On September 10, 2019, at the 34th Annual WateReuse Symposium in San Diego, the Environmental Protection Agency (EPA) announced a draft National Water Reuse Action Plan for public comment—containing 46 proposed actions, to be accomplished by a mix of federal, state, private, local and private stakeholders, in order to promote 10 strategic objectives.
For many in the water sector, this was a welcome recognition—a validation, if you will, of a new movement and set of practices and technologies that will impact drinking water, energy, agriculture and industry throughout the nation. These all add up to something called “water reuse,” the discovery of “found water” in a community’s own waste stream converted into a valuable resource. Collectively, these new approaches deconstruct the very idea of “wastewater.” No longer is there such a thing. There is only water that is wasted.
A primer published by the American Water Works Association (AWWA) in 2016 provides some useful definitions. Water reuse “involves using water more than once to expand a community’s available water supply.” Nonpotable reuse relates to water that is not used for drinking but is safe to for such purposes as irrigation, including golf courses and lawns, or industrial processes. Potable reuse “refers to recycled or reclaimed water that is safe for drinking.” Indirect potable reuse “introduces purified water into an environmental buffer” (like a groundwater aquifer, reservoir or lake) “before the blended water is introduced into a water supply system.”
Finally, direct potable reuse “introduces purified water directly into an existing water supply system.” This is the final frontier of water reuse and is just beginning to be contemplated in the United States.
Water reuse is local, sustainable, and cost-effective because wastewater is available even during drought conditions and causes less damage to the environment than other water-supply solutions like dams, reservoirs and canals.
According to Bluefield Research, current reuse capacity of reclaimed flows in the United States is expected to increase 37 percent by 2027. Industrial applications will grow 31 percent by the same year. The U.S. is already the largest reuse market by volume, with further future growth projected beyond that.
In addition to the EPA’s recent efforts, the development of water reuse has been a sustained, organic process of measured growth and evolution proceeding, for years, with due regard for human health and the environment. State regulators, utilities and private, standard-setting bodies, like AWWA, have been toiling in the vineyards, so to speak, for a long time. Consider the case of California’s Orange County Water District. It provides drinking water to 2.5 million people in a region with less than 15 inches of precipitation annually.
In 2018 the district celebrated the tenth anniversary of its Groundwater Replenishment System, the world’s largest potable reuse project. It takes treated wastewater that would otherwise flow to the sea and puts it through advanced purification utilizing microfiltration, reverse osmosis and ultraviolet light with hydrogen peroxide. Approximately one third of this water is injected into a seawater barrier along the coast, and the remainder is pumped to recharge basins 17 miles away. This is a new source of water supply for the groundwater basin and produces 100 million gallons per day or 30 percent of the basin’s supply.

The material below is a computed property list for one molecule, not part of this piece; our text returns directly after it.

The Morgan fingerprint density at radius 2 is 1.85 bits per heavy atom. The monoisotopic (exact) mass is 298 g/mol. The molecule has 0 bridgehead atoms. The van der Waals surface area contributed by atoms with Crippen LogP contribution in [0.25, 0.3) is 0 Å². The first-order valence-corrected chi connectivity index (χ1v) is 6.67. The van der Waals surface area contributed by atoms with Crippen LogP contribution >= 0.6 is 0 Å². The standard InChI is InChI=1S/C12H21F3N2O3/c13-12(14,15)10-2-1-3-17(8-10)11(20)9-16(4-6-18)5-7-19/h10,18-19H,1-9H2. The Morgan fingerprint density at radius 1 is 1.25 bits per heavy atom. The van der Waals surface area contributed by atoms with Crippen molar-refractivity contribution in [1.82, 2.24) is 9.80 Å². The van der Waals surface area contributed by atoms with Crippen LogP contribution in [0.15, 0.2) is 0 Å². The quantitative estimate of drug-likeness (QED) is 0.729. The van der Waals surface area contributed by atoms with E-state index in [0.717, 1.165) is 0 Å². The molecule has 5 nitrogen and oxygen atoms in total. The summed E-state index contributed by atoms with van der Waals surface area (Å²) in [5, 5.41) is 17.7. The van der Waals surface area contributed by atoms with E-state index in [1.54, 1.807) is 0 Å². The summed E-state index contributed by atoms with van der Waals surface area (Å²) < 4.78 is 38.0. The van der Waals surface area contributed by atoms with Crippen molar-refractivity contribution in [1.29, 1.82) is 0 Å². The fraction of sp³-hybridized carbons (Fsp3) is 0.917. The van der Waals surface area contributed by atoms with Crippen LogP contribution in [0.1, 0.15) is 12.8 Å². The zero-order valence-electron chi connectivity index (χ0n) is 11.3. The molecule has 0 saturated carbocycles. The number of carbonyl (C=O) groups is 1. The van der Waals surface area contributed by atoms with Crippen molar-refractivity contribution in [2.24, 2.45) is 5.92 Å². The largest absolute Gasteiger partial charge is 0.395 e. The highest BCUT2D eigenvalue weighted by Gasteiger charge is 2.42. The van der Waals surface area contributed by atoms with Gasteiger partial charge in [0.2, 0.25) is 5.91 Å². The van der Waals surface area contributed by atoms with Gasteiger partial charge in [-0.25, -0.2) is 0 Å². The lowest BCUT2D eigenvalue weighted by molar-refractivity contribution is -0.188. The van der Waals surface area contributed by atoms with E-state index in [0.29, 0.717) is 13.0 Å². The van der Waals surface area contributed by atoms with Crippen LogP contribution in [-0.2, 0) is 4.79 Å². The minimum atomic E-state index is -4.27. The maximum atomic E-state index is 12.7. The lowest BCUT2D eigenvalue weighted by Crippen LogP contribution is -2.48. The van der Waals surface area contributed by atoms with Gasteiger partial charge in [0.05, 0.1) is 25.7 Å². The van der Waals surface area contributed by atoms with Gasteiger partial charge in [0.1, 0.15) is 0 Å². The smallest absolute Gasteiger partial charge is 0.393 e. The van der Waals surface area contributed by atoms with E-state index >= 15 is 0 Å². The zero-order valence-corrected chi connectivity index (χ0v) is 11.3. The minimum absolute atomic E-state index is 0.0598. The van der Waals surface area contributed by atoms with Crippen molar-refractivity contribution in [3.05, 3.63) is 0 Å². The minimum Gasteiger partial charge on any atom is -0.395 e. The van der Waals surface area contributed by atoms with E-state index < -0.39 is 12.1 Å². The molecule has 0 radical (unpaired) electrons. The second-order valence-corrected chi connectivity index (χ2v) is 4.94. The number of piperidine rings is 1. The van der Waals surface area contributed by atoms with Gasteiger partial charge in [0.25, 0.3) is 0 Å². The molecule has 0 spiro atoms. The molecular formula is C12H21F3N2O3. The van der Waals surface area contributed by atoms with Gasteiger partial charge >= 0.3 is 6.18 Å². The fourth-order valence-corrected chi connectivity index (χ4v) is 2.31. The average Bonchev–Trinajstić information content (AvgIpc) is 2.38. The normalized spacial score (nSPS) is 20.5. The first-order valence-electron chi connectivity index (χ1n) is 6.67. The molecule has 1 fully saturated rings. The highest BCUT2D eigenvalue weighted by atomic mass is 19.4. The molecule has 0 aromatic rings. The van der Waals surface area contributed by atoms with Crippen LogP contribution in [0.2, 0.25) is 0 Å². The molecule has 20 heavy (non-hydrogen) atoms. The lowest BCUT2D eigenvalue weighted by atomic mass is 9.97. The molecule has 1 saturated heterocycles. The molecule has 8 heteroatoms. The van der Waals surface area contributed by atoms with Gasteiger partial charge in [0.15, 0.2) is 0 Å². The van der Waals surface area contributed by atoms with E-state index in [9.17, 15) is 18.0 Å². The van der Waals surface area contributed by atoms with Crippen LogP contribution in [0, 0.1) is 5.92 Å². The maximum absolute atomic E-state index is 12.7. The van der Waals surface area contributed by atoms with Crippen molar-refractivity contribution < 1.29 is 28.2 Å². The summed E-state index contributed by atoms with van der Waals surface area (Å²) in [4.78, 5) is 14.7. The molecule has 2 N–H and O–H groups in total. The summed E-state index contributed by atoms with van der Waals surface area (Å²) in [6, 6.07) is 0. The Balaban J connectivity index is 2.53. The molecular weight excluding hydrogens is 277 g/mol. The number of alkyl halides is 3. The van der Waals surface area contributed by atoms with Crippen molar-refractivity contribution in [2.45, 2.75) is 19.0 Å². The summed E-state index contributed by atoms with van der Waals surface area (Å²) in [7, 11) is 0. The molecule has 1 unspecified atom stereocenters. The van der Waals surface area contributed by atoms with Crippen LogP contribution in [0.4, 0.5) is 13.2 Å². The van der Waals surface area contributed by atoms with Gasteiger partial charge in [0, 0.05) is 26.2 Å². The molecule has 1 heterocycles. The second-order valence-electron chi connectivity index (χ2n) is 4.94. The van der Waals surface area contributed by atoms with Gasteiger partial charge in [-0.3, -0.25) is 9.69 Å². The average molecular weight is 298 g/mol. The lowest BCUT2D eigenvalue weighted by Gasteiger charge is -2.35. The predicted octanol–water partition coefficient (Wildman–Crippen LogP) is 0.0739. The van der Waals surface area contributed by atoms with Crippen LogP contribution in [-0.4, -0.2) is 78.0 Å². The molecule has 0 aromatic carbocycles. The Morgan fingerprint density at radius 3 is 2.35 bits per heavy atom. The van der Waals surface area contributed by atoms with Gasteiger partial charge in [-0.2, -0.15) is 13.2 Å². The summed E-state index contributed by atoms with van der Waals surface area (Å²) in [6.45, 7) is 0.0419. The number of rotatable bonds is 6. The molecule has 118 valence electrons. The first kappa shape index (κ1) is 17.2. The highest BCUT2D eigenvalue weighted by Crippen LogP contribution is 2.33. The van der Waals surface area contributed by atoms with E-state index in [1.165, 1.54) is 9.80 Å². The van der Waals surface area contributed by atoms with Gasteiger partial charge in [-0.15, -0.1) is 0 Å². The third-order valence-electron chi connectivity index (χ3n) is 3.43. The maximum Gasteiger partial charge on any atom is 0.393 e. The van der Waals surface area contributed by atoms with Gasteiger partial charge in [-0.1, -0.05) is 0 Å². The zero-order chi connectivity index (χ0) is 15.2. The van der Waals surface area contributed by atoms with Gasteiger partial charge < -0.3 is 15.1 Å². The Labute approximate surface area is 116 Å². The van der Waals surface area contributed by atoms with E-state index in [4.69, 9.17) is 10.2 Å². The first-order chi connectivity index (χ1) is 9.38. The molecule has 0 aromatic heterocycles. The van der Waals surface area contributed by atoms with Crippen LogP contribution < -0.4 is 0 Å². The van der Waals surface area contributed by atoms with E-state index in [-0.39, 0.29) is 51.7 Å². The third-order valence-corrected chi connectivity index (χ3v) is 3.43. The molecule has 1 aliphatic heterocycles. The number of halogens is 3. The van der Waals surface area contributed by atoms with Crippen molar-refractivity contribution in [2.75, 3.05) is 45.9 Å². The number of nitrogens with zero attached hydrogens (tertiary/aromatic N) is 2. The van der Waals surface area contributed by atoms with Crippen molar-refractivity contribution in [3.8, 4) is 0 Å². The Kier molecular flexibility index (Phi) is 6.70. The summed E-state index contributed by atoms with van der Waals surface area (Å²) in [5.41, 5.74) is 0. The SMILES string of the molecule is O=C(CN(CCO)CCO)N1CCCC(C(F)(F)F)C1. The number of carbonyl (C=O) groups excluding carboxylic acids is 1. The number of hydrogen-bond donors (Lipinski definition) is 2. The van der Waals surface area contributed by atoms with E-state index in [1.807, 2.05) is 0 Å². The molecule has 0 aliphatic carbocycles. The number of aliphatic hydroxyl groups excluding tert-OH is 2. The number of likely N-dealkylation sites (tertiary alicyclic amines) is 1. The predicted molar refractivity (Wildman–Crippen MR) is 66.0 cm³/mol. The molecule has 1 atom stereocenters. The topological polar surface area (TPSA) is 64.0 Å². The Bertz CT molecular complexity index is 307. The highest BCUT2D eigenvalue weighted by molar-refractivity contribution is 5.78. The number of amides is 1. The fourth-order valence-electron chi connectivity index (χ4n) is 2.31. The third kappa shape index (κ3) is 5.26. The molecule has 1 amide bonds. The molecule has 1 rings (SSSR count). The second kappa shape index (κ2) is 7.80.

Orange County Water District starts with treated wastewater and serves up purified water. It pumps this water into a groundwater basin, taking a year to move through sand, gravel and clay before consumption as drinking water. The advanced treated water is cleaner than the groundwater into which it is injected!
Back east in Virginia the Hampton Roads Sanitation District (HRSD), serving 1.7 million people over 3,087 square miles, established its Sustainable Water Initiative for Tomorrow (SWIFT) with the opening of the SWIFT Research Center. The center replenishes the Potomac Aquifer with one million gallons per day of effluent from the nearby treatment plant, adding advanced treatment (ozone biofiltration with granular activated carbon absorption) meeting Safe Drinking Water Act standards, not just ambient water quality standards under the Clean Water Act.
Ultimately, the research center will provide data to inform permitting and design of full-scale implementation at five facilities throughout the region. These new reuse-ready facilities will have a combined capacity in excess of 100 million gallons per day by 2030. And nutrient discharges to the Chesapeake Bay will be cut by approximately 90 percent below current requirements. Land subsidence, accounting for roughly 25 percent of net sea level rise, will also be reduced, even reversed in the region if modeling is correct.
But what of EPA’s new action plan? How does EPA reconcile its role as honest broker and regulator under the applicable environmental statutes with that of promoter of a given set of practices and technologies used by water and wastewater utilities as well as energy and industrial concerns? These are important questions which AWWA and other stakeholders will try to address during the public comment period. One troubling recommendation, among many good ones, is the establishment of goals for water reuse. This seems problematic given EPA’s role as protector of public health.
Maintaining EPA’s integrity is important for the long-term growth of potable reuse, especially direct potable reuse, if we are to retain the public’s confidence and faith in these promising new ways to find more water in our midst.